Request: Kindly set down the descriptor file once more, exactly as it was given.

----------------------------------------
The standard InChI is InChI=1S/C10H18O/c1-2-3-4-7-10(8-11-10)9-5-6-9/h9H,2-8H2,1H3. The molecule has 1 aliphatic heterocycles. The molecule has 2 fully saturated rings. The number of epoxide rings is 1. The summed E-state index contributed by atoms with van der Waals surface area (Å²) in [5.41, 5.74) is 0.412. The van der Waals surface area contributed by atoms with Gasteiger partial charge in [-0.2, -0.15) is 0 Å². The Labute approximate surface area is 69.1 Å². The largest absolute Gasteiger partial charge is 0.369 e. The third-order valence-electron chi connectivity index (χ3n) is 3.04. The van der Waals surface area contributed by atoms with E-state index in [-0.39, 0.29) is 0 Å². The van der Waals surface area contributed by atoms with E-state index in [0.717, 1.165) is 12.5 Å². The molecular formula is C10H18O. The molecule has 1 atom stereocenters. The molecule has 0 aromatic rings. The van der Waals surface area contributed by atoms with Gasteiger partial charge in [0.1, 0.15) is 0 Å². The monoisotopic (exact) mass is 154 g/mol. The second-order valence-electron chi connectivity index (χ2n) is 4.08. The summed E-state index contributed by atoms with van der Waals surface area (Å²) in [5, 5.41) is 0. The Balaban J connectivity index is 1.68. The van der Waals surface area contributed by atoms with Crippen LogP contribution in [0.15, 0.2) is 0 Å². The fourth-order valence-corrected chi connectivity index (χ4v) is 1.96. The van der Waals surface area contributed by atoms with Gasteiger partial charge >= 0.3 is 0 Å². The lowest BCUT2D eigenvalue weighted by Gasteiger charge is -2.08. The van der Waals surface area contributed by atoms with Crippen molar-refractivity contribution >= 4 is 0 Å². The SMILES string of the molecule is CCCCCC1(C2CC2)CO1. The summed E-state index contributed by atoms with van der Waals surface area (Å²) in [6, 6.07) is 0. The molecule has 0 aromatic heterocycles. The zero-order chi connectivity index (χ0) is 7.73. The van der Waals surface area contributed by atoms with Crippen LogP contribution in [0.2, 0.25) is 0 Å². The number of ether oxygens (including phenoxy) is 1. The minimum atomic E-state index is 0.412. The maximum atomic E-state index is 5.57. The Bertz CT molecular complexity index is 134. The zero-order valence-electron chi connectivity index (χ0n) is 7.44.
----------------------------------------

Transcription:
The standard InChI is InChI=1S/C10H18O/c1-2-3-4-7-10(8-11-10)9-5-6-9/h9H,2-8H2,1H3. The molecule has 1 aliphatic heterocycles. The molecule has 2 fully saturated rings. The number of epoxide rings is 1. The summed E-state index contributed by atoms with van der Waals surface area (Å²) in [5.41, 5.74) is 0.412. The van der Waals surface area contributed by atoms with Gasteiger partial charge in [-0.2, -0.15) is 0 Å². The Labute approximate surface area is 69.1 Å². The largest absolute Gasteiger partial charge is 0.369 e. The third-order valence-electron chi connectivity index (χ3n) is 3.04. The van der Waals surface area contributed by atoms with E-state index in [-0.39, 0.29) is 0 Å². The van der Waals surface area contributed by atoms with E-state index in [0.717, 1.165) is 12.5 Å². The molecular formula is C10H18O. The molecule has 1 atom stereocenters. The molecule has 0 aromatic rings. The van der Waals surface area contributed by atoms with Gasteiger partial charge in [0.1, 0.15) is 0 Å². The monoisotopic (exact) mass is 154 g/mol. The second-order valence-electron chi connectivity index (χ2n) is 4.08. The summed E-state index contributed by atoms with van der Waals surface area (Å²) in [5, 5.41) is 0. The Balaban J connectivity index is 1.68. The van der Waals surface area contributed by atoms with Crippen LogP contribution in [0.15, 0.2) is 0 Å². The fourth-order valence-corrected chi connectivity index (χ4v) is 1.96. The van der Waals surface area contributed by atoms with Gasteiger partial charge >= 0.3 is 0 Å². The lowest BCUT2D eigenvalue weighted by Gasteiger charge is -2.08. The van der Waals surface area contributed by atoms with Crippen molar-refractivity contribution >= 4 is 0 Å². The SMILES string of the molecule is CCCCCC1(C2CC2)CO1. The summed E-state index contributed by atoms with van der Waals surface area (Å²) in [6, 6.07) is 0. The molecule has 0 aromatic heterocycles. The zero-order chi connectivity index (χ0) is 7.73. The van der Waals surface area contributed by atoms with Crippen LogP contribution in [0.2, 0.25) is 0 Å². The number of ether oxygens (including phenoxy) is 1. The minimum atomic E-state index is 0.412. The maximum atomic E-state index is 5.57. The Bertz CT molecular complexity index is 134. The zero-order valence-electron chi connectivity index (χ0n) is 7.44.